The book is at heart about a pendant, its provenance, the procurement by a later owner, and the quest to return the jewelry. Jack Wiseman is a US army officer, who after the war has ended, is given the task of guarding and inventorying the contents of the Hungarian Gold Train. For those who might not know (I didn’t) this story builds on true historical events. A part of Operation Margarethe, the Nazi invasion of Hungary, the Hungarian government, colluding with the Nazi invaders, forced Jewish residents to turn over all valuables. These were in turn loaded onto a train bound for Berlin. In 1945, the train was seized by the Allies. Thus began the difficult task of restitution, with many of the owners having been killed in concentration camps and army leaders pilfering objects for personal use.
Jack’s story begins in Austria, as he tries to fight superiors taking possession of the train’s contents for personal use. Meanwhile, he has met a woman, a survivor of the camps, for whom he takes a necklace from the train, in the hopes that it had belonged to her family. He eventually returns stateside with the necklace in hand. Much later, as Jack is dying, he passes this necklace to his granddaughter Nathalie, whom he hopes will be able to return it. The novel has a tripartite structure, with the first portion covering Jack’s time in Austria, the second chronicling Natalie’s attempts to return the necklace, and the third telling the history of the necklace’s origin.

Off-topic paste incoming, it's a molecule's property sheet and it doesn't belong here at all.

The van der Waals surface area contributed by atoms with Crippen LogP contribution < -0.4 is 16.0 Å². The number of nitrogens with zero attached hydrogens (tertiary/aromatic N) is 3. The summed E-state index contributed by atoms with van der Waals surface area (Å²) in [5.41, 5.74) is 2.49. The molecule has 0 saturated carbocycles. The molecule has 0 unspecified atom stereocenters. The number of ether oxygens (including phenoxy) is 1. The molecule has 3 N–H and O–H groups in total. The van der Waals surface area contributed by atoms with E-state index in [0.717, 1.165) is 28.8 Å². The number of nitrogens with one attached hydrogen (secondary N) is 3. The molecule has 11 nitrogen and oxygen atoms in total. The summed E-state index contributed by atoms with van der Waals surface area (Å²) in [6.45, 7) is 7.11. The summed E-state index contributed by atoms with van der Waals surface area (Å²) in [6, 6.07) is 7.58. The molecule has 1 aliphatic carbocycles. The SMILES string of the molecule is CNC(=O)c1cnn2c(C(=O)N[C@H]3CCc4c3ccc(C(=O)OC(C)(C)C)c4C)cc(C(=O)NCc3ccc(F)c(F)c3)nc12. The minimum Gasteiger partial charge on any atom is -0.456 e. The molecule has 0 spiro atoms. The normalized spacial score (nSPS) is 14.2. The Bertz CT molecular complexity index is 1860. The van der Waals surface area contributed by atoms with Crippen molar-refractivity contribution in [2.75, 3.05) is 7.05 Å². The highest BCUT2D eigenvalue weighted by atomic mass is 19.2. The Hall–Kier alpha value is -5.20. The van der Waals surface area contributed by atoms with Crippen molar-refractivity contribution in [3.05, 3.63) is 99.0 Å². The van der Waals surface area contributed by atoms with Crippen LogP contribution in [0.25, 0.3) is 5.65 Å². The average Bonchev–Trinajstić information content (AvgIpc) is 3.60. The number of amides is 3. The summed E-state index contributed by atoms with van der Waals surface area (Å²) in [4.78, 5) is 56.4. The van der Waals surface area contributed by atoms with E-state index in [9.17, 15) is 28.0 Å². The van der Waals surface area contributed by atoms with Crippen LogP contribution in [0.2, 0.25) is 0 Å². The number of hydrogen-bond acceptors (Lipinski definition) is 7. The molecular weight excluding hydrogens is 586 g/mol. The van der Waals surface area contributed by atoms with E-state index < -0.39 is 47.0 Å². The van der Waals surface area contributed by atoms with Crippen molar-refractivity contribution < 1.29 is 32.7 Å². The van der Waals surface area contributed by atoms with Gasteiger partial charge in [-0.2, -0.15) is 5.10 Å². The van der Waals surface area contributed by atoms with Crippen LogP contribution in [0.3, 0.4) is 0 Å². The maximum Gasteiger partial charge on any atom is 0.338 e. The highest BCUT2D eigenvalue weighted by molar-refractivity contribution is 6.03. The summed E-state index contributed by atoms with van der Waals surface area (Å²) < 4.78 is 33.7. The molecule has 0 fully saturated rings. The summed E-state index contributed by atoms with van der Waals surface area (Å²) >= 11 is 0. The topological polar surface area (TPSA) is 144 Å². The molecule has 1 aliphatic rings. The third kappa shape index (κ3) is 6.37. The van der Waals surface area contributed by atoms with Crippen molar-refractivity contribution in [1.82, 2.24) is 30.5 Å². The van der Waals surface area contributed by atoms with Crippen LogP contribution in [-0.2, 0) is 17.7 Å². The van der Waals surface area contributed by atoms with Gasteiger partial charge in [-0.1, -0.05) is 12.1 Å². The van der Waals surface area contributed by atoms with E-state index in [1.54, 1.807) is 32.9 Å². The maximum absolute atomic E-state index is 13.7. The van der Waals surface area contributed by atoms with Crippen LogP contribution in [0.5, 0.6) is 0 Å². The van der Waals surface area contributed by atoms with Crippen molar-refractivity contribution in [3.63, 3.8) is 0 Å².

I found the three parts of the story disjointed, particularly the last third of the book, with which I was particularly disappointed. I was travelling as I read the novel, and actually read each third in a different state (Jack’s story on my trip to Evanston to look for apartments for next year, Natalie’s in D.C. while visiting my parents, and Nina’s back in New York), which may have contributed to the fragmented feeling I got while reading it. Love and Treasure felt like three separate books crammed together into one, too loosely connected to make for a great story once combined.
All in all, I really loved the topic, but was overall disappointed with the execution. I think I might have been happier with the experience if I had just read the first 2/3 of the book and stopped there. The writing is great, and the subject was spot on, but the story itself was just lacking a little panache. The book is not without merit, but I would have a hard time resolutely recommending it.